Galbraith, Robertprimary authorall editionsconfirmed
Šenkyřík, LadislavTranslatorsecondary authorsome editionsconfirmed
Ballester, AuroraTranslatorsecondary authorsome editionsconfirmed
Bergner, WulfTranslatorsecondary authorsome editionsconfirmed
Bindervoet, ErikTranslatorsecondary authorsome editionsconfirmed
Caball, JosefinaTranslatorsecondary authorsome editionsconfirmed
Casella, AlessandraTranslatorsecondary authorsome editionsconfirmed
Daly, RobertCover artistsecondary authorsome editionsconfirmed
Divjak, DarjaTranslatorsecondary authorsome editionsconfirmed
Dorph Stjernfelt, AgneteTranslatorsecondary authorsome editionsconfirmed
Göhler, ChristophTranslatorsecondary authorsome editionsconfirmed
Gralak, AnnaTranslatorsecondary authorsome editionsconfirmed
Grinde, HeidiTranslatorsecondary authorsome editionsconfirmed
Hjukström, CharlotteTranslatorsecondary authorsome editionsconfirmed
Jørgensen, Henrik HartvigNarratorsecondary authorsome editionsconfirmed
Kurz, KristofTranslatorsecondary authorsome editionsconfirmed
Macaulay, HarveyCover artistsecondary authorsome editionsconfirmed
McDermid, ValForewordsecondary authorsome editionsconfirmed
Mutsaers, SabineTranslatorsecondary authorsome editionsconfirmed
Nagy, GergelyTranslatorsecondary authorsome editionsconfirmed
Pulice, Mario J.Cover designersecondary authorsome editionsconfirmed
Ragusa, AngelaTranslatorsecondary authorsome editionsconfirmed
Rekiaro, IlkkaTranslatorsecondary authorsome editionsconfirmed
Rosso, FrançoisTranslatorsecondary authorsome editionsconfirmed
Saarinen, EeroNarratorsecondary authorsome editionsconfirmed
Torre, Jesús de laTranslatorsecondary authorsome editionsconfirmed
Wilson, SianCover designersecondary authorsome editionsconfirmed
Wunder, DietmarNarratorsecondary authorsome editionsconfirmed
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Canonical title
Original title
Alternative titles
Original publication date
People/Characters
Important places
Important events
Related movies
Awards and honors
Epigraph
Why were you born when the snow was falling?
You should have come to the cuckoo's calling,
Or when grapes are green in the cluster,
Or, at least, when lithe swallows muster
      For their far off flying
      From summer dying.

Why did you die when the lambs were cropping?
You should have died at the apples' dropping,
When the grasshopper comes to trouble,
And the wheat-fields are sodden stubble,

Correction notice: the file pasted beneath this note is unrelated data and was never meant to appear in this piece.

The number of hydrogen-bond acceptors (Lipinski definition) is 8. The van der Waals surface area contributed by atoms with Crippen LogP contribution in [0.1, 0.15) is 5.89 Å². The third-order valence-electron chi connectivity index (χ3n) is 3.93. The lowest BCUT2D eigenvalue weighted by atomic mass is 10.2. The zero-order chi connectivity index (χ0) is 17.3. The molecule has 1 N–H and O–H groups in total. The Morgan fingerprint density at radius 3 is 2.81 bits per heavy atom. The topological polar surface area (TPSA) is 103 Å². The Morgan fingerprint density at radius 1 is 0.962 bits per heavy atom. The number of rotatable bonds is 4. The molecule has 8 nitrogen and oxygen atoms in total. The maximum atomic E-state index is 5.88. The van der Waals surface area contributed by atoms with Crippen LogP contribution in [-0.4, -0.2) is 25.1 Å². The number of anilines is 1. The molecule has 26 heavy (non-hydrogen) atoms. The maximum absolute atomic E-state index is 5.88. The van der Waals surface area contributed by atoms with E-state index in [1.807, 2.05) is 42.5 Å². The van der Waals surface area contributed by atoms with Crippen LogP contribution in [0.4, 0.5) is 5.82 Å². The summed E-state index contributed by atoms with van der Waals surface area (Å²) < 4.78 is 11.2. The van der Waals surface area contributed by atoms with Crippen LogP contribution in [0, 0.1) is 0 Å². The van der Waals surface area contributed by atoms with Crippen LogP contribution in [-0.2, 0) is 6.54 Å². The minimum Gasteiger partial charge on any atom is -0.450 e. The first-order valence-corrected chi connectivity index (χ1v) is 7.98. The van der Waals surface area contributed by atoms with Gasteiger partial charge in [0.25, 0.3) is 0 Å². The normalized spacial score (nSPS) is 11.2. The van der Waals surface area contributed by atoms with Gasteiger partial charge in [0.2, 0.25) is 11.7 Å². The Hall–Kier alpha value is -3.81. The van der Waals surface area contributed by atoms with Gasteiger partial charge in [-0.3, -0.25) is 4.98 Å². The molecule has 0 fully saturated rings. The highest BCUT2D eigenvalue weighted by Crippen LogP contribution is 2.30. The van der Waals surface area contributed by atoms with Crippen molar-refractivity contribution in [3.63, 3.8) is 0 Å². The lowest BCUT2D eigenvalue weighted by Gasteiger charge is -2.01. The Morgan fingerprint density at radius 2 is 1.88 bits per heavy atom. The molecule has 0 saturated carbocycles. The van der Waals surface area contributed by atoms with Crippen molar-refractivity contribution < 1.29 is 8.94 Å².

And all winds go sighing
      For sweet things dying.

                  Christina G. Rossetti, "A Dirge"
Dedication
To the real Deeby with many thanks
First words
The buzz in the street was like the humming of flies.
Quotations
The dead could only speak through the mouths of those left behind, and through the signs they left scattered behind them.
The white-painted boutique stood on some of the most expensive acreage in London... To Strike, its colorful windows displayed a multitudinous mess of life's unnecessities. ... a gaudy celebration of consumerism he found irritating to retina and spirit. (page 184-5)
Last words
(Click to show. Warning: May contain spoilers.)
Disambiguation notice
Originally published: London: Sphere, 2013.
Publisher's editors
Blurbers
Original language
Canonical DDC/MDS
Canonical LCC

References to this work on external resources.

Wikipedia in English (1)

"After losing his leg to a land mine in Afghanistan, Cormoran Strike is barely scraping by as a private investigator. Strike is down to one client, and creditors are calling. He has also just broken up with his longtime girlfriend and is living in his office. Then John Bristow walks through his door with an amazing story: his sister, the legendary supermodel Lula Landry, known to her friends as the Cuckoo, famously fell to her death a few months earlier. The police ruled it a suicide, but John refuses to believe that. The case plunges Strike into the world of multimillionaire beauties, rock-star boyfriends, and desperate designers, and it introduces him to every variety of pleasure, enticement, seduction, and delusion known to man" -- from publisher's web site.

No library descriptions found.

Book description
Haiku summary
Cormoran Strike is
asked to investigate a
suicide – was it?
(passion4reading)